One or more nanofibers containing nanoparticles and pockets can then be further formed to be any size and shape of a filter using any suitable technique. One illustrative method of forming filter with nanofibers is to produce nanofibers that contain nanoparticles and pockets, and to form the filter with the nanofiber continuously. In some embodiments, fibers with nanoparticles and pockets can be made via an electrospinning method. Such produced fibers can be assembled by direct fiber-to-fiber formation to create nonwoven assembly. Once the nonwoven fibers with nanoparticles and pockets are formed, the nonwoven fiber can then be further woven, knitted, or braided. Fiber assemblies can be operated mechanically or by electrostatic field control. Alternatively, self-assembled filters can be produced with appropriate control of electrospinning parameters and conditions, as is known in the art. The fibers are allowed to accumulate until a tree-like structure is formed during electrospinning. Once a sufficient length of fibers is formed, the accumulated fibers attach themselves to the branches and continue to build up.
  • [0037]
    According to some embodiments, the filter can be regenerated. Regenerating the filter in general can include removing and/or reducing the filtrand present following filtration of one or more substances and/or materials. In some embodiments, the filtrand can be removed sufficiently so that the filter can be reused following cleaning.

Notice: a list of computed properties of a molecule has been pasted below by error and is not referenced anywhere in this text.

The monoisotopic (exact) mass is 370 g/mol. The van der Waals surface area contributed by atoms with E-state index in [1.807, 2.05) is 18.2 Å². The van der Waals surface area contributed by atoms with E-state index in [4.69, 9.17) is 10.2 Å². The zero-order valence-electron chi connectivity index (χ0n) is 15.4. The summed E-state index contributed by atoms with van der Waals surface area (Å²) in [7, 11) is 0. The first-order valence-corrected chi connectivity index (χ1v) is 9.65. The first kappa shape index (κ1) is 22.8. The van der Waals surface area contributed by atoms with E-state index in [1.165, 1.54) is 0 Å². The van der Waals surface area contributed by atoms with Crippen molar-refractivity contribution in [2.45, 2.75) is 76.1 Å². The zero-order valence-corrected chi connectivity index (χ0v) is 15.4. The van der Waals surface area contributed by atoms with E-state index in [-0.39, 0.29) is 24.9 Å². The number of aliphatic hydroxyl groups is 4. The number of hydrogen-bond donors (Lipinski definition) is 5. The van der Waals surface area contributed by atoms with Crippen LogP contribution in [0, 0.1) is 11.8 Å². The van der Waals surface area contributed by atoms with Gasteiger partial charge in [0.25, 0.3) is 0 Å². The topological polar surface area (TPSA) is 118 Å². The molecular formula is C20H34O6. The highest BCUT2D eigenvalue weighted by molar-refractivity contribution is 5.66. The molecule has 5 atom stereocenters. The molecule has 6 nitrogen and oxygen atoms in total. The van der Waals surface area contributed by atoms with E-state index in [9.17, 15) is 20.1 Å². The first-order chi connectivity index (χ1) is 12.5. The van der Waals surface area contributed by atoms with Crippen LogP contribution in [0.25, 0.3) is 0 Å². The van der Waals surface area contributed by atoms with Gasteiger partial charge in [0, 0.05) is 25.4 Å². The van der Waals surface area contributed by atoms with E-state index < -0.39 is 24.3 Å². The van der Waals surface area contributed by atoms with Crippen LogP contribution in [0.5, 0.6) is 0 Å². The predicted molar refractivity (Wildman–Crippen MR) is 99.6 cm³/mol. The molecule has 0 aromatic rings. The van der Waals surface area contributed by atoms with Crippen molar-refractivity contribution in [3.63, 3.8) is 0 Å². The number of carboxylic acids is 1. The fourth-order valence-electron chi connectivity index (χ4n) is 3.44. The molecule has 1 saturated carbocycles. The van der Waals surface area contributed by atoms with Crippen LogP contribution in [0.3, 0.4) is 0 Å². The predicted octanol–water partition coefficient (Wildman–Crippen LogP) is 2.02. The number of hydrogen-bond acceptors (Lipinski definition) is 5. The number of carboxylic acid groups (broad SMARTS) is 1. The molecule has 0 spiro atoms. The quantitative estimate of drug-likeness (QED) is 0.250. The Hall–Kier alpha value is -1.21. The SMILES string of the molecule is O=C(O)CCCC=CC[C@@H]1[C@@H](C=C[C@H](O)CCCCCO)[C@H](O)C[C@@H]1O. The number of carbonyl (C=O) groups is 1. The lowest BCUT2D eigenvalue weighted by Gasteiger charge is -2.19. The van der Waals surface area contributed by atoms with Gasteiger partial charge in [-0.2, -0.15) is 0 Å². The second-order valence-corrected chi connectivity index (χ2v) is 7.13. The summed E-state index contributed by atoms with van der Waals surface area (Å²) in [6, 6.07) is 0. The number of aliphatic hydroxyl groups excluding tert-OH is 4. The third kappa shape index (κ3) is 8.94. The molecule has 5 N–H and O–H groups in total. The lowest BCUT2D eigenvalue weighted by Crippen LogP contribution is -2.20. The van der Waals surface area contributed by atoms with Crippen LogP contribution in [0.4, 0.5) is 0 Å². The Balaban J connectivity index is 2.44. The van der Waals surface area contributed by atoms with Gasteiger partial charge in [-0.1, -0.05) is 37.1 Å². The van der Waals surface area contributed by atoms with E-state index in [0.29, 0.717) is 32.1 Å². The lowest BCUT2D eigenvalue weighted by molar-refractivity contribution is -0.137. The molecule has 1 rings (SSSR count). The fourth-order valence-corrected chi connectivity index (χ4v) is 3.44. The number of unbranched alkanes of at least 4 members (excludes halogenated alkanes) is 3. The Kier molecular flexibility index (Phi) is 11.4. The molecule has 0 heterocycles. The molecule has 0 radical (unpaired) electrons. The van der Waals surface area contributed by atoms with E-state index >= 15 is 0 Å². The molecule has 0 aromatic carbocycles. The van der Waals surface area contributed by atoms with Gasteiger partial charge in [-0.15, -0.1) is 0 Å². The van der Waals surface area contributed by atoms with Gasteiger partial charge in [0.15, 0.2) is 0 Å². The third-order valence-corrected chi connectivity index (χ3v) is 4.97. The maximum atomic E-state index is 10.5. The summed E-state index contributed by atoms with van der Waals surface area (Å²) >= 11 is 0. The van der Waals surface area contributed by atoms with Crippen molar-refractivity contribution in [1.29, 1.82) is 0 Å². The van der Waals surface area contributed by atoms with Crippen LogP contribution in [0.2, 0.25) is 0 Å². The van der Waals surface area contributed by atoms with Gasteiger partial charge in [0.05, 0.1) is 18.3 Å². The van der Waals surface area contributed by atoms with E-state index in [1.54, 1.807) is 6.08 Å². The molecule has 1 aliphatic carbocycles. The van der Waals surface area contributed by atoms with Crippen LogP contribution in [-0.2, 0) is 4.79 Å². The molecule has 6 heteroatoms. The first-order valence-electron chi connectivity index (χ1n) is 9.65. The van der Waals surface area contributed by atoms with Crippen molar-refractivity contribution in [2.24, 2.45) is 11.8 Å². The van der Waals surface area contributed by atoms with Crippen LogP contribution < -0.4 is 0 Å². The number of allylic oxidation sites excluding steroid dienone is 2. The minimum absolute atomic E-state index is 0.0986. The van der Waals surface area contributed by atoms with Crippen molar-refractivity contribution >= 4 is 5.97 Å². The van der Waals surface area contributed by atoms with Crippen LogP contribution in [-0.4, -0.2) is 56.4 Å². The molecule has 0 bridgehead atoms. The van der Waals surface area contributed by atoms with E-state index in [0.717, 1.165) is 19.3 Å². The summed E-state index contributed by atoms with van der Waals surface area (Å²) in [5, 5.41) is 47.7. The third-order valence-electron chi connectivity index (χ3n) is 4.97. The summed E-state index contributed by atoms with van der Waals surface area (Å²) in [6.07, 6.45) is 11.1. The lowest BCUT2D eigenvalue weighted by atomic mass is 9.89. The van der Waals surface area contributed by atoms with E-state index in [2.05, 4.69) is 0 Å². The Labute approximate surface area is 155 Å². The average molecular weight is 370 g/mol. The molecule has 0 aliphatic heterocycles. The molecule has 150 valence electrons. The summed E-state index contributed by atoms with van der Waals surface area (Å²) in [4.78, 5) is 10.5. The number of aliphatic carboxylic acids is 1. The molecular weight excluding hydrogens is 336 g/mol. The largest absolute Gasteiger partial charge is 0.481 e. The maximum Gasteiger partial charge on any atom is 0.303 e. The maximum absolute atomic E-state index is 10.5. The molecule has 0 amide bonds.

• [0038]
    In one embodiment, the filter can be regenerated by heating, since the physical and chemical features and structures of the filter in general are unperturbed at high temperatures. For example, the filter can be heated to a temperature within the range from about 200° C. to about 2,000° C. In some embodiments, the heating can be to temperatures in the range from about 250° C. or about 300° C. to about 500° C. or about 1000° C., for example. In one illustrative embodiment, the heating temperature can be about 400° C. The length of heating can vary depending on the temperature and the filtrand. Illustrative heating periods can be from about 5 minutes to about one week. Thus, in some embodiments, the heating period is from about 10 minutes or 20 minutes to about one hour or one day. In one illustrative embodiment, the heating period is about 30 minutes. In some embodiments, regeneration can occur at prevailing atmospheric pressure (about 1 atm.). However, in other embodiments, cleaning can be performed under pressure or in a vacuum. Thus, in some embodiments, the pressure can range from 0.001 atm. to about 10 atm. In some embodiments, cleaning can be performed in a reducing environment, such as in the presence of hydrogen (H2) gas, or in an oxidizing atmosphere containing various percentages of oxygen (O2) gas. Such heating can destroy most, if not all, filtrand substances present in the filter.